Because transformer oil is distilled from crude oil, you can use the Saybolt or ASTM color scales to accurately detect the color of the oil and determine whether it falls within a safe tolerance. Spectrophotometers are capable of quantifying variations in color and can match them to the numbers on both of these color scales, giving you a clear idea of the oil’s age and quality. However, the type of spectrophotometer you choose will depend on your industry’s needs. For example, spectrophotometers in transmittance mode can measure the color of transparent and translucent oils, but this may not be the most effective tool when you’re working with transformer oil, as it ranges from transparent to opaque, depending on the oil’s age. A spectrophotometer that can work in both transmittance and reflectance mode is a better choice measuring the color of transformer oils, as the instruments can measure the oil at every stage of its lifecycle, from the clear, pale yellow of fresh oil to the dark, opaque brown of aged oil.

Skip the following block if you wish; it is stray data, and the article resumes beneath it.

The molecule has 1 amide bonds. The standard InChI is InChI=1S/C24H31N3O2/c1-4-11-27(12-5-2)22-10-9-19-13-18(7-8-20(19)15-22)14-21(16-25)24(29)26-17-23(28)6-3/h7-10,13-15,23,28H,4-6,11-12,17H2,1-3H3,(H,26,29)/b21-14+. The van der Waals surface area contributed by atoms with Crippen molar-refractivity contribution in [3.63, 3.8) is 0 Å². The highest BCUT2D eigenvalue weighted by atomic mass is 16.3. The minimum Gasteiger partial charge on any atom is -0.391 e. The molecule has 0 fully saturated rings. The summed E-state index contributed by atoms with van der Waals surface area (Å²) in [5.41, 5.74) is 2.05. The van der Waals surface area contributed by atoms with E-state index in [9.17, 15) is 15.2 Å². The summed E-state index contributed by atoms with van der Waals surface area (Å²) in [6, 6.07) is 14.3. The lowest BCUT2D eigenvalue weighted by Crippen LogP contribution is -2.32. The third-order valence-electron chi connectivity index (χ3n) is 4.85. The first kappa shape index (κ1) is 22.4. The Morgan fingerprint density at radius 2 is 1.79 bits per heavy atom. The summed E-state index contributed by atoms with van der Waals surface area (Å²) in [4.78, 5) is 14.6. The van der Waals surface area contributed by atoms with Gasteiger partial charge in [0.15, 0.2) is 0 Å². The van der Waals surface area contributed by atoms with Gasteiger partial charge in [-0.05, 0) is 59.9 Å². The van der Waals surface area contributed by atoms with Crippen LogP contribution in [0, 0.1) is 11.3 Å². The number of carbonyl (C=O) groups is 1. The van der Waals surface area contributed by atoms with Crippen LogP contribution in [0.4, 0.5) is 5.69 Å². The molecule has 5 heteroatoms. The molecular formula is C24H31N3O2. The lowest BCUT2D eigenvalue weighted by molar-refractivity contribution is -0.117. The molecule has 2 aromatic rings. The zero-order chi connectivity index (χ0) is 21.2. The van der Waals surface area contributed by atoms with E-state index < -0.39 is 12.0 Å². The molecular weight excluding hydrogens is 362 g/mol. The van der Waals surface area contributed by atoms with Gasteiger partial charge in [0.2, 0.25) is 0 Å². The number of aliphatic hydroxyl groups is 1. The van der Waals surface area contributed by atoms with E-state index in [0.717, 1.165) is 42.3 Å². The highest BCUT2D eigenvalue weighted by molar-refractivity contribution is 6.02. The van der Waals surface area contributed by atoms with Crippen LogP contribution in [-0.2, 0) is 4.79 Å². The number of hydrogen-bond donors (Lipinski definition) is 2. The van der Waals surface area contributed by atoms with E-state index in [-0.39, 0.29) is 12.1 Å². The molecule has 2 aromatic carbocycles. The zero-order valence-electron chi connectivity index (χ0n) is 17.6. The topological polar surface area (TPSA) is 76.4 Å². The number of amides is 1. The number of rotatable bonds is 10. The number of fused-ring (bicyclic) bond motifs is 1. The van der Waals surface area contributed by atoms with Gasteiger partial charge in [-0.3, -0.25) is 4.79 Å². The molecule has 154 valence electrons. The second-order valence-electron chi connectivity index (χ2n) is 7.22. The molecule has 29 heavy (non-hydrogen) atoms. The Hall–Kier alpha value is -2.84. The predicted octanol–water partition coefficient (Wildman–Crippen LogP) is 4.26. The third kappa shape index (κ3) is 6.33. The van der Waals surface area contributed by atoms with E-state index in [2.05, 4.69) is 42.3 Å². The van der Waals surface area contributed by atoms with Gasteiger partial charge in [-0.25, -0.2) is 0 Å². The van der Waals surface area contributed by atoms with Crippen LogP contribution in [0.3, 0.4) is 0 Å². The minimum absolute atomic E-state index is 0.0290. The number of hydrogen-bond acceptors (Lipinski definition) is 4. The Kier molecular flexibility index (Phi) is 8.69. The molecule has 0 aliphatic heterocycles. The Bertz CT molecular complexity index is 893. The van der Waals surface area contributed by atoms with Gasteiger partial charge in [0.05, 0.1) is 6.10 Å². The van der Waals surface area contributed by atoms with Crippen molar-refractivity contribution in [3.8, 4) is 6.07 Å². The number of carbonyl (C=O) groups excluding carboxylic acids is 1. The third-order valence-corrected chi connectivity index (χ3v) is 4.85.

With advances in spectrophotometric technology, accurate color measurement of transformer oils and other crude oil products is a simple, streamlined process that easily be performed by operators. Using these tools, you can consistently analyze the color of your oils to keep your transformers working at peak efficiency, potentially extending the life of the transformers, preventing costly repairs, and avoiding inconvenient downtime.

HunterLab Reliability

For more than 60 years, HunterLab has worked closely with oil and chemical industries to refine their color measurement protocols and detect color change with extraordinary precision. Using state-of-the-art technology, including advanced color measurement software that can compare data to well-established industry color scale standards, our spectrophotometers represent the highest level of color analysis available. Contact us today to find out more about our renowned instruments and let us help you select the right tools for your needs.